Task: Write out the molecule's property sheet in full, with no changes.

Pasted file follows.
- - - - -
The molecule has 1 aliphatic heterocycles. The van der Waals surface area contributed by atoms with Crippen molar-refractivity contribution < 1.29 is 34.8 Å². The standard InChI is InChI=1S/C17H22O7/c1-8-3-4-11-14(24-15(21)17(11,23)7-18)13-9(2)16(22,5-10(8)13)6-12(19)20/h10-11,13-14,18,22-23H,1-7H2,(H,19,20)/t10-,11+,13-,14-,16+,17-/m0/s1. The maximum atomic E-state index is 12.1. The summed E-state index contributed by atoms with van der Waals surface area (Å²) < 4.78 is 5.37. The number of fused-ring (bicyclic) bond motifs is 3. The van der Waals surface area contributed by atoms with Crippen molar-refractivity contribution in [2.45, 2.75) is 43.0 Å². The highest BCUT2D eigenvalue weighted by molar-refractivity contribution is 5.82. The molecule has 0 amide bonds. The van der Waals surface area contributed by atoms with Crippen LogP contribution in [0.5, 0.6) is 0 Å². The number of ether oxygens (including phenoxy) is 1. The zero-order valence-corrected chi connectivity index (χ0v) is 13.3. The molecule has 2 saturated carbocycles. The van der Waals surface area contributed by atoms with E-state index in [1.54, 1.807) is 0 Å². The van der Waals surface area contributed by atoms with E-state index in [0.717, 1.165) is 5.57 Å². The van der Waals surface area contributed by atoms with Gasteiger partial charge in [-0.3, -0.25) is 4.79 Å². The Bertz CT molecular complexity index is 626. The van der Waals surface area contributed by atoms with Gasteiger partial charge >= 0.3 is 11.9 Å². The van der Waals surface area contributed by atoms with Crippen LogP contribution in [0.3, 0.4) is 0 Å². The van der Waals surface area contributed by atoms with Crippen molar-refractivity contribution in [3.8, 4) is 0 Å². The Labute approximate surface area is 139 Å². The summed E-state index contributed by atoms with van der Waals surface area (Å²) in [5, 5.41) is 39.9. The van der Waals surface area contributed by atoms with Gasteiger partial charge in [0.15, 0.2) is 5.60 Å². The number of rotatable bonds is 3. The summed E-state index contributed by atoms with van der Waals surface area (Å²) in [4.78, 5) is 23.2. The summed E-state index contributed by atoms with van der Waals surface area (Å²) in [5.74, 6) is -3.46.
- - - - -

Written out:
The molecule has 1 aliphatic heterocycles. The van der Waals surface area contributed by atoms with Crippen molar-refractivity contribution < 1.29 is 34.8 Å². The standard InChI is InChI=1S/C17H22O7/c1-8-3-4-11-14(24-15(21)17(11,23)7-18)13-9(2)16(22,5-10(8)13)6-12(19)20/h10-11,13-14,18,22-23H,1-7H2,(H,19,20)/t10-,11+,13-,14-,16+,17-/m0/s1. The maximum atomic E-state index is 12.1. The summed E-state index contributed by atoms with van der Waals surface area (Å²) < 4.78 is 5.37. The number of fused-ring (bicyclic) bond motifs is 3. The van der Waals surface area contributed by atoms with Crippen molar-refractivity contribution in [2.45, 2.75) is 43.0 Å². The highest BCUT2D eigenvalue weighted by molar-refractivity contribution is 5.82. The molecule has 0 amide bonds. The van der Waals surface area contributed by atoms with Crippen LogP contribution in [0.5, 0.6) is 0 Å². The number of ether oxygens (including phenoxy) is 1. The zero-order valence-corrected chi connectivity index (χ0v) is 13.3. The molecule has 2 saturated carbocycles. The van der Waals surface area contributed by atoms with E-state index in [1.54, 1.807) is 0 Å². The van der Waals surface area contributed by atoms with E-state index in [0.717, 1.165) is 5.57 Å². The van der Waals surface area contributed by atoms with Gasteiger partial charge in [-0.3, -0.25) is 4.79 Å². The Bertz CT molecular complexity index is 626. The van der Waals surface area contributed by atoms with Gasteiger partial charge >= 0.3 is 11.9 Å². The van der Waals surface area contributed by atoms with Crippen LogP contribution in [0.3, 0.4) is 0 Å². The van der Waals surface area contributed by atoms with Crippen molar-refractivity contribution in [3.8, 4) is 0 Å². The Labute approximate surface area is 139 Å². The summed E-state index contributed by atoms with van der Waals surface area (Å²) in [5, 5.41) is 39.9. The van der Waals surface area contributed by atoms with Gasteiger partial charge in [0.15, 0.2) is 5.60 Å². The number of rotatable bonds is 3. The summed E-state index contributed by atoms with van der Waals surface area (Å²) in [4.78, 5) is 23.2. The summed E-state index contributed by atoms with van der Waals surface area (Å²) in [5.74, 6) is -3.46.